Real Time Web Analytics

Friday, September 14, 2012

Where do I find the deceased's accounts and investments?

A reader has asked me a question that I hear frequently, so I'm sharing the question and my answer with all of you. Here's the question:

"When a person passes away, how do you locate all their accounts and investments if you don't have an updated list? Is it as simple as using their SIN card to locate them?"

I don't think you're going to like my answer, because there is nothing simple or easy about this. It usually takes a lot of legwork to find a deceased's assets and liabilities.

Having the SIN card is definitely helpful, as banks and other asset-holders can search their databases using a SIN card. This can be helpful since many people may have the same or similar name, but only one person will have a particular social insurance number. It should make searching easier.

The problem is determining which banks or brokers or investment advisors to ask. There is no place that you can enter a SIN and come up with a comprehensive list of everything a person owns in various institutions. You will have to ask one bank or advisor at a time. It used to be worse; at least these days you can go to any branch of a bank and get a search of all branches of that bank. In the not-so-distant past you had to approach each branch individually.

So how do you know which banks or advisors to ask?

Check paperwork at the deceased's home and office. Look for statements and bank books of course, but also any correspondence such as insurance offers.

In these days of paperless banking, fewer and fewer people leave paper statements around. If you don't have access to the deceased's computer, you're going to have to do it the hard way.

If you see a credit card in the deceased's wallet, check the bank that issued the card. People frequently get credit cards from the same place they do their regular banking.

Check to see which banks have branches close to the deceased's home or place of work. Most people choose to bank where it's convenient for them. Seniors in particular tend to choose the branch closest to home, within walking distance if possible.

If you have access to the deceased's past tax records, check to see which banks issued T5 slips for investments. There should be a copy of each T5 attached to the deceased's copy of a filed return.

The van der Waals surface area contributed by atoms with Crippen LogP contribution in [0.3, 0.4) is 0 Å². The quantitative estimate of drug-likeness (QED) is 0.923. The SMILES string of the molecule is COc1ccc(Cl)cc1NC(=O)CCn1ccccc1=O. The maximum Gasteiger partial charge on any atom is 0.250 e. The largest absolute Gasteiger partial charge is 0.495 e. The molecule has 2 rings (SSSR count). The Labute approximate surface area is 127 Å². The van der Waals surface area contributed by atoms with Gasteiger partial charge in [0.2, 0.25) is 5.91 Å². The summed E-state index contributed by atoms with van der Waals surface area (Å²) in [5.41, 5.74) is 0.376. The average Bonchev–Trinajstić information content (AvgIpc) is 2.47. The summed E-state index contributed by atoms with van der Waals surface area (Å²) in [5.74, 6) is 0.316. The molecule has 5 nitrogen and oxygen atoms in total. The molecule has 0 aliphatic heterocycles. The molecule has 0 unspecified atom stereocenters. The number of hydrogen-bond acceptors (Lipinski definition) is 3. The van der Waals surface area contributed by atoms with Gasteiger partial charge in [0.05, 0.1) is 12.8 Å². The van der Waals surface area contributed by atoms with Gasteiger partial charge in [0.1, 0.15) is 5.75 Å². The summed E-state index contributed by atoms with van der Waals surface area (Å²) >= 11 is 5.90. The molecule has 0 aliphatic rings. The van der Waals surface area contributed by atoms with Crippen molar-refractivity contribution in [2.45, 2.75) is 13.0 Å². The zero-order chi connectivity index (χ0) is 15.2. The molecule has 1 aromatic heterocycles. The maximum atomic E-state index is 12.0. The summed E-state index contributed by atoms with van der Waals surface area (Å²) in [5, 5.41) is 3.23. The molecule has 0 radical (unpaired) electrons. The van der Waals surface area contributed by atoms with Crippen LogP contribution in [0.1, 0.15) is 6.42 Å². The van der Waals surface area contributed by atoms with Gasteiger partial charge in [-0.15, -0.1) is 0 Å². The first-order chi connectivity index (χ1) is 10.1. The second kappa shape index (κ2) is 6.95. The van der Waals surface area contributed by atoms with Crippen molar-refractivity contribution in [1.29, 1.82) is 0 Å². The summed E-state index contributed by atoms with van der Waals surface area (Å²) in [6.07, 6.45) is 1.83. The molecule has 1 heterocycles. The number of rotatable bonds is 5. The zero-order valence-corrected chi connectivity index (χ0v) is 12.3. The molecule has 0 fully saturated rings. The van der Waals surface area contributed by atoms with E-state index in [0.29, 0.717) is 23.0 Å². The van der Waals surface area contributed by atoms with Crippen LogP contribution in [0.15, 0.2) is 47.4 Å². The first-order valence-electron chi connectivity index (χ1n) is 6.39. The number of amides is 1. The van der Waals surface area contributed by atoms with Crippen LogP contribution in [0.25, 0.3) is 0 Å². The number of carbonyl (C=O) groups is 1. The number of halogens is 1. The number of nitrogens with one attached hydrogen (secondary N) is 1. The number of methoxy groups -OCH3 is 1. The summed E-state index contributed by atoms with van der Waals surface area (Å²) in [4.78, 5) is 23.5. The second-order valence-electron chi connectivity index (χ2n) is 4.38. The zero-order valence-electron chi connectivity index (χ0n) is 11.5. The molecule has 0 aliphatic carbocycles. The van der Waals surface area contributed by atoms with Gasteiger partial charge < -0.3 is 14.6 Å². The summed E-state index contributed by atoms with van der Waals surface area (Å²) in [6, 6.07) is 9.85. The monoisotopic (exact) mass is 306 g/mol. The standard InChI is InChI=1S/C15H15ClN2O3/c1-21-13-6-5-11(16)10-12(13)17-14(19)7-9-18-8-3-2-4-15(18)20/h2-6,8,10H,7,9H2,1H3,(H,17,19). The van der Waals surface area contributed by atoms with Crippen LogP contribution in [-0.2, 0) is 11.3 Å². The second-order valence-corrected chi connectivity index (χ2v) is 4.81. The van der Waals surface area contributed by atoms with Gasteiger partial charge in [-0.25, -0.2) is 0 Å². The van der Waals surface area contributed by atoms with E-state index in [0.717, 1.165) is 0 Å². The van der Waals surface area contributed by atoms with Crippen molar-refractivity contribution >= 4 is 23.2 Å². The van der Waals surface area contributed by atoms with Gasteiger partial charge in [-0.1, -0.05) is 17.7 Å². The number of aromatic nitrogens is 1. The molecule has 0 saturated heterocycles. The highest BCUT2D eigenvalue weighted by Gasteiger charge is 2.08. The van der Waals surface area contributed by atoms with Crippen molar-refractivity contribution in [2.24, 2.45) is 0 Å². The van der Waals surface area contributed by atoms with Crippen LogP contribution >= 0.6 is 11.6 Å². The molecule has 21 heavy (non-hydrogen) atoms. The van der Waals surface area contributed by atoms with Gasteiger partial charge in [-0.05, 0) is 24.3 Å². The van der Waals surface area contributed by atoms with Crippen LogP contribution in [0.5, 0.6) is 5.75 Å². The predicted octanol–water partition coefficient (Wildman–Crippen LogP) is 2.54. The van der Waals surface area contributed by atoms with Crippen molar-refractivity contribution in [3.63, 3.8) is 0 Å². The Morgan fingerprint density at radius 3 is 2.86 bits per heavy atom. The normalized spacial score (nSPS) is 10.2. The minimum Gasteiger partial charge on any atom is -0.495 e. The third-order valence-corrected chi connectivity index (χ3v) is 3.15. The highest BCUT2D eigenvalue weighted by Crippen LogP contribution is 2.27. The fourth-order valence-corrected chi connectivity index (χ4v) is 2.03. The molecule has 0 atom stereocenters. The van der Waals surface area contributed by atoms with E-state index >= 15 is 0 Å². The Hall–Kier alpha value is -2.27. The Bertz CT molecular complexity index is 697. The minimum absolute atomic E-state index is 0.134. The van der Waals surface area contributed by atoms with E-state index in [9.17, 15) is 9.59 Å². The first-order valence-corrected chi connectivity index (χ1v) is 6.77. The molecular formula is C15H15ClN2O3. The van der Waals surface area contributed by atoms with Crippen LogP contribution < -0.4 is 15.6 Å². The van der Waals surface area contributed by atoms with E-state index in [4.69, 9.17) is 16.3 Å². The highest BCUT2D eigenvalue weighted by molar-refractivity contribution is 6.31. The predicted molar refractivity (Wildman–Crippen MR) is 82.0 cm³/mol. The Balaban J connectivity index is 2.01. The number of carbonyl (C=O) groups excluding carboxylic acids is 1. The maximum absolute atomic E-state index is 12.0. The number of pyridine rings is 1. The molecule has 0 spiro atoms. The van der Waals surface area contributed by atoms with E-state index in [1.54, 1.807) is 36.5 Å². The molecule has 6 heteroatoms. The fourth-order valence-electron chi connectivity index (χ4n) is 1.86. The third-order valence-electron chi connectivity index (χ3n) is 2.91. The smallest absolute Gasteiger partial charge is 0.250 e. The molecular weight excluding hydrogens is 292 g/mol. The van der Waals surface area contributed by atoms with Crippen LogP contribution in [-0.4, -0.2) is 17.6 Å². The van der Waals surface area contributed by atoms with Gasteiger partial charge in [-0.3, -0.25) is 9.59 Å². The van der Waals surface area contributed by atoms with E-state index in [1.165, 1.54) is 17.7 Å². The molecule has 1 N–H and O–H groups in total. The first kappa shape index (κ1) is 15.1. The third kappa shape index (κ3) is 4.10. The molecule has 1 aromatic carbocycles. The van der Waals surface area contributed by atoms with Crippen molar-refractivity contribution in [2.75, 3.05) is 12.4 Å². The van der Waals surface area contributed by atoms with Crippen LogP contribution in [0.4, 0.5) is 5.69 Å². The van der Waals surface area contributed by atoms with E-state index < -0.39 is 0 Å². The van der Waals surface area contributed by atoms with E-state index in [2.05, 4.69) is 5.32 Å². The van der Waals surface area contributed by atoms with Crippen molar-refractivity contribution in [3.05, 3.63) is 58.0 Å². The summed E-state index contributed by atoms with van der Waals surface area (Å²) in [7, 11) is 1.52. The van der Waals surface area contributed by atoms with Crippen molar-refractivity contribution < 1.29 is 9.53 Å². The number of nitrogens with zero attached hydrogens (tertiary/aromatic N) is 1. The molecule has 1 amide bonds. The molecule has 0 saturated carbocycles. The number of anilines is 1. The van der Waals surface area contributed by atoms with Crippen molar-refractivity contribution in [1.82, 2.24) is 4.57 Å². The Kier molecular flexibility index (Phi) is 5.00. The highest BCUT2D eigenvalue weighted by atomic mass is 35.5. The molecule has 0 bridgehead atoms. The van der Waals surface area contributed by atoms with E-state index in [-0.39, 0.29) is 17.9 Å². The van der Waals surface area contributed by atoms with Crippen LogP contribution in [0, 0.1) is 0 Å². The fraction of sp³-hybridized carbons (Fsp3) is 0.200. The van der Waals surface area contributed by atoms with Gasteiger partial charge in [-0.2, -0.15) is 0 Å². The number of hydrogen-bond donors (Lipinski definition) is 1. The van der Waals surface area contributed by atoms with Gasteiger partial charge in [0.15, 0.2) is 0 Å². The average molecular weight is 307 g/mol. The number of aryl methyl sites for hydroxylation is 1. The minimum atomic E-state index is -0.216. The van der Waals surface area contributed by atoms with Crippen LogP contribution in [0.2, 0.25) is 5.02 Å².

When you check with a bank, whether or not you are successful in locating a bank account, ask the personnel to check the bank's investment arm as well. The major banks all have investment advisors attached to them (Scotia McLeod, RBC Dominion Securities, etc). Also remember to ask about safe deposit boxes, because many people will store original share certificates, deeds to the house etc. and you can often find clues there. For example, look at the deed to the house to see whether there is a mortgage registered against the house; the title will tell you which bank holds the mortgage.

Remember that many people have assets in more than one bank. So the fact that you've located an account in, say, Scotiabank, doesn't mean that you should stop looking.

The cold hard fact is that it is often an immense amount of work to figure out what another person owned, particularly where most records are kept on a computer that you can't access. This is why estate planners are always suggesting that people make an updated list of assets and liabilities.

As I said, you're probably not enjoying this answer one little bit, but unfortunately there may not be an easier way.

8 comments:

  1. This has been very helpful. I appreciate the advice about using past tax records and the fact that one branch can search for the complete bank itself.

    This is the first time on this site, but I have bookmarked it for further information.

    ReplyDelete
    Replies
    1. Thanks for the feedback Mike. There is a ton of info on this site and I hope you find what you need.

      Lynne

      Delete
  2. If the deceased opened up a trust account for someone; e.g. family member or other, in one of many banks, how would the person for whom the trust was issued find out about it?

    ReplyDelete
    Replies
    1. You said that the deceased opened up a trust account, as opposed to the executor. Does this mean you are talking about a bank account that was set up as an "in trust for" account? If you are not the executor of the estate, you are going to find it impossible to find out anything because nobody is going to discuss the deceased's financial affairs with anyone but the executor. If you are the executor and you simply cannot find any clues among the deceased's paperwork as to where this account might be, you are going to have to contact the banks. I would suggest contacting the main branch of each of the major banks, All branches of a bank are linked by computer so there is no need to go branch by branch the way we did in the old days.

      Lynne

      Delete
  3. How do you find your deceased parents assets when they been gone longer that 14 years ago?

    ReplyDelete
    Replies
    1. I assume you've tried the things I mentioned in my post?

      Lynne

      Delete
  4. can my parents cancel my brother's bank account and give back the bank card as well as his death certificate if his ex is not willing to do so? by ex I mean she is still legally married but no separation nor divorced was ever filed.

    ReplyDelete
    Replies
    1. That depends on a couple of things.

      First, who is the executor of the estate? Whoever was named in the will as the executor can deal with all of the assets of the estate, including bank accounts.

      Second, was the bank account joint with his wife? If so, she will now own the account and nobody else can force her to close it.

      Lynne

      Delete

You might also like

Related Posts with Thumbnails